It was late February of that year on the 40th day of the death of his youngest sister Claire when he was diagnosed with cancer. We could not believe the news because Gil was the most health conscious in our “band of brothers” from high school who never smoked, rarely ate meat, and was active in sports like golf and badminton. Unlike most of us, he was never overweight, looked so healthy in our mid-40’s.
Imagine the hurt within him that every time we would visit him, he would cry not really in pain but more on the why of getting cancer. We tried visiting him as often as we can to cheer him up and lift his spirits specially after his surgery when his chemotherapy sessions began.
By September on that same year, we all had to rush and visit him at Makati Med one Sunday afternoon when informed by his Ate Lily that doctors have given up on him. His cancer cells were “ferocious” and nothing could be done anymore except to wait for the inevitable.
That was when I noticed the greater inverse about crying when Gil had finally accepted his condition and life direction, that was when he was most joyous and peaceful too while we were the ones so sad and worried, crying. How our roles were reversed with Gil now telling us to stop crying – tahan na – which we used to tell him months earlier! (Gil died peacefully the following Sunday, 22 September 2013.)
I noticed it happening so many times with some friends and parishioners I have come to love in my ministry, those I have pastorally cared for some time after being diagnosed with serious conditions like cancer.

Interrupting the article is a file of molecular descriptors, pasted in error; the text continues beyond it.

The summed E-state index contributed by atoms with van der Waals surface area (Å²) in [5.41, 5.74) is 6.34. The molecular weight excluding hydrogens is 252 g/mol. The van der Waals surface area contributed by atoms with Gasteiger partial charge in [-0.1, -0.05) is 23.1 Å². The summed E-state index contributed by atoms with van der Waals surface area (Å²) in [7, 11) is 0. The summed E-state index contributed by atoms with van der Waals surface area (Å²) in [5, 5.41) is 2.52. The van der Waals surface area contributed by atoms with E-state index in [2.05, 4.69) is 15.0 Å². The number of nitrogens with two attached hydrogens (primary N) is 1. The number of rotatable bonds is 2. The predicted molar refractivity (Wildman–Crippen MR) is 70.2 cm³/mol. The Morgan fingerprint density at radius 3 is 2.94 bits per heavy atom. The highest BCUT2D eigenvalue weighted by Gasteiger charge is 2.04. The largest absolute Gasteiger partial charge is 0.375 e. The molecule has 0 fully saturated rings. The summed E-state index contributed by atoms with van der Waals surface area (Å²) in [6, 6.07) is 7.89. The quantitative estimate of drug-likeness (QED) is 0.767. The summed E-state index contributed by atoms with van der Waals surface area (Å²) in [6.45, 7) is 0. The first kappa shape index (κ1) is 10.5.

Yes, I have cried despite holding my tears for them while administering the Holy Viaticum and Anointing of Oil. The patients in turn would just glance at me, so dignified and calm like Mary our Lady of Sorrows as if trying to comfort me with their sweet thank you.
As I prayed on those experiences, I realized how life comes to full circle through our crying and tears.
I believe that patients cry when they start undergoing treatment of their sickness due to fears and uncertainty of what would happen next to them; later as they come to terms with their condition, they stop crying because they already knew where they were going, of what was coming next.
We who would be left behind cry and begin to shed tears at thoughts of their dying because admittedly, we are actually the ones more uncertain of where we are going to or how our lives would go through when our loved ones are gone.
That is the greatest pain we feel in the death of a beloved when we grapple with the realities of the many uncertainties of life without them.
And that is why we need to love as much as we can our family and friends while still alive. This quarantine period of the pandemic are grace-filled moments to shower them with our love and presence we have taken for granted for so long as we pursued many things in our lives.